For Albanians who were born and raised in Kosovo, people of the diaspora are thought of only as Kosovar Albanians who are working and earning money elsewhere, and sending remittances back to the homeland, rather than as people who are actually living in another country. Rarely, if ever, do people here speak of integration, and they sing and write about gurbet — a sense of separation from one’s homeland — as a forced intellectual or economic migration, displacement or exile. Although it is true that their migration was forced due to the war, perhaps remaining part of the diaspora is also unavoidable, as they would not have financial security if they were to return to the homeland — and this should be the most worrisome issue. But, for someone in Kosovo, used to the idea that blood is the most important thing, it is incomprehensible and unimaginable that Xhaka and Shaqiri can, with sufficient reason, see Switzerland as their own country.
In Albanian discourse, identity is rarely treated and understood as a social construct; ethnic identity is seen as irreplaceable. This concept of ethnic identity cannot explain how one’s country and social circle can contribute to one’s identity, or that a person is not born Albanian, but rather forms an identity throughout their development — through family, community, social networks, country, or even nation. And if these characteristics do not reinforce one another, but are cross-cutting, then a person’s identity becomes more fluid. In this way, many Albanians from Kosovo have overlapping identities and see themselves as both Albanian and Kosovar.
Xherdan’s fluid identity is demonstrated by his boots, which sport the flags of Switzerland, Kosovo and Albania. However, Xherdan cannot play for three national teams simultaneously, and must decide on only one — and he is playing for Switzerland. Sinan Bytyqi, on the other hand, left Austria to play for Kosovo, while players like Lorik Cana, an Albanian from Kosovo, stay true to Albania.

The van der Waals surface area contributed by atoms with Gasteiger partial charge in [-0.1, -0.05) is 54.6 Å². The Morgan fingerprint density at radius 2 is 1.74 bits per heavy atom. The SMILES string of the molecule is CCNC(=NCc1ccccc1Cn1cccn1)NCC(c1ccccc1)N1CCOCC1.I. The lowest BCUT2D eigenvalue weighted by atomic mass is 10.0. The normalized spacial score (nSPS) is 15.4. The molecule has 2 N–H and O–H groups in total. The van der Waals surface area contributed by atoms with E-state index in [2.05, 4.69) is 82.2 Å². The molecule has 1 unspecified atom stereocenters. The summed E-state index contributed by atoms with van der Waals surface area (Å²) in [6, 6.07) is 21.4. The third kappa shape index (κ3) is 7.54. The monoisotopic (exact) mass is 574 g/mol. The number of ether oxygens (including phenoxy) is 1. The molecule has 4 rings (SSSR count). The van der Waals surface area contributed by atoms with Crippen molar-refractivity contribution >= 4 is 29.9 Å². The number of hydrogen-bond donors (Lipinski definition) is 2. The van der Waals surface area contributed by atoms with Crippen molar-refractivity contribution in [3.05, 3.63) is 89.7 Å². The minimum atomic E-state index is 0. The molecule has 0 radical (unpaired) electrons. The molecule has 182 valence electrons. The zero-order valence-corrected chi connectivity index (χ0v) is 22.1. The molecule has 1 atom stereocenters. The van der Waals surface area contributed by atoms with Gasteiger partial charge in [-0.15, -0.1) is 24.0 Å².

Everyone has a right to choose and no one is a traitor. Each will make personal calculations as to which national team is initially accessible to them, and which is more important in terms of representation; they could also be pragmatic calculations. After all, this is equality at its finest: Players can choose their own identity, with which they wish to represent their national team.
However, the other side of the coin — an argument ignored in Albanian discourse — is the integration of Albanians in other countries. For the far right in Switzerland, the ‘desertion’ of Kosovar Albanians from the national team would legitimize their claim that Albanians from Switzerland — and migrants in general — cannot integrate and are not loyal to the Swiss state. Such an act would undoubtedly incite hatred towards Albanians in Switzerland, and the growth of anti-Albanian sentiment would negatively affect Albanians’ access to sport, work and education, and the overall integration of Albanians in Switzerland. It would contribute to the image of Albanians as only using Switzerland for money, and not having any interest in identifying with Switzerland as a country. Switzerland would see the departure of Albanians as treason, because Swiss football schools made those players what they are, and today those same players would be seen to be condemning this hospitable country by staying true to their country of origin. On the other hand, when Albanians from Switzerland see the whole Swiss nation applaud players like Xherdan, Granit and Valon, they feel like Albanians of Switzerland, because their presence in the national team also symbolizes their road to integration in Swiss society — a society comprising a considerable number of Albanians.